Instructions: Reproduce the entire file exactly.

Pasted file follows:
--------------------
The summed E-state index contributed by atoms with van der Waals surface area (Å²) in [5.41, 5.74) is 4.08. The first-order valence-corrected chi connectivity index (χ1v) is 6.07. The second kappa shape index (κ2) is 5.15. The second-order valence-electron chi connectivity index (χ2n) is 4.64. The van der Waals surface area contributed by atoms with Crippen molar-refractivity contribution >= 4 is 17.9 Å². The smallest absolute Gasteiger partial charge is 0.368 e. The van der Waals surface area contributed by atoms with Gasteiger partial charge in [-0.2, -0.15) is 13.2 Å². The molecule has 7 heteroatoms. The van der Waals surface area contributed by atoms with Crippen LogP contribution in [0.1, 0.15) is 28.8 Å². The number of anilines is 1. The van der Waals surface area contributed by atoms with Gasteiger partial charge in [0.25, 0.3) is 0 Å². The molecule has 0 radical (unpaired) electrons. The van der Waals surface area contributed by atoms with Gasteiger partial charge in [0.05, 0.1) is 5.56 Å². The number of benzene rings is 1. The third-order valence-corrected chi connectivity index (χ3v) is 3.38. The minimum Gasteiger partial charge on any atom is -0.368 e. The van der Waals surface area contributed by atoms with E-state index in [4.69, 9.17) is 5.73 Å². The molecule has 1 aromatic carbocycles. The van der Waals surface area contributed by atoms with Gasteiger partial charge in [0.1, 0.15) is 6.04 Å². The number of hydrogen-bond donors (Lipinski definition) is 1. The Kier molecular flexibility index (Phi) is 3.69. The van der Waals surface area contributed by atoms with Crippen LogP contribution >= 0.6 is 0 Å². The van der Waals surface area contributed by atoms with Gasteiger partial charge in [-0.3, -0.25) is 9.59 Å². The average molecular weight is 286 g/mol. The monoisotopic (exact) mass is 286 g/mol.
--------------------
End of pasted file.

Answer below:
The summed E-state index contributed by atoms with van der Waals surface area (Å²) in [5.41, 5.74) is 4.08. The first-order valence-corrected chi connectivity index (χ1v) is 6.07. The second kappa shape index (κ2) is 5.15. The second-order valence-electron chi connectivity index (χ2n) is 4.64. The van der Waals surface area contributed by atoms with Crippen molar-refractivity contribution >= 4 is 17.9 Å². The smallest absolute Gasteiger partial charge is 0.368 e. The van der Waals surface area contributed by atoms with Gasteiger partial charge in [-0.2, -0.15) is 13.2 Å². The molecule has 7 heteroatoms. The van der Waals surface area contributed by atoms with Crippen LogP contribution in [0.1, 0.15) is 28.8 Å². The number of anilines is 1. The van der Waals surface area contributed by atoms with Gasteiger partial charge in [0.25, 0.3) is 0 Å². The molecule has 0 radical (unpaired) electrons. The van der Waals surface area contributed by atoms with Gasteiger partial charge in [0.05, 0.1) is 5.56 Å². The number of benzene rings is 1. The third-order valence-corrected chi connectivity index (χ3v) is 3.38. The minimum Gasteiger partial charge on any atom is -0.368 e. The van der Waals surface area contributed by atoms with E-state index in [4.69, 9.17) is 5.73 Å². The molecule has 1 aromatic carbocycles. The van der Waals surface area contributed by atoms with Gasteiger partial charge in [0.1, 0.15) is 6.04 Å². The number of hydrogen-bond donors (Lipinski definition) is 1. The Kier molecular flexibility index (Phi) is 3.69. The van der Waals surface area contributed by atoms with Crippen LogP contribution >= 0.6 is 0 Å². The van der Waals surface area contributed by atoms with Gasteiger partial charge in [-0.3, -0.25) is 9.59 Å². The average molecular weight is 286 g/mol. The monoisotopic (exact) mass is 286 g/mol.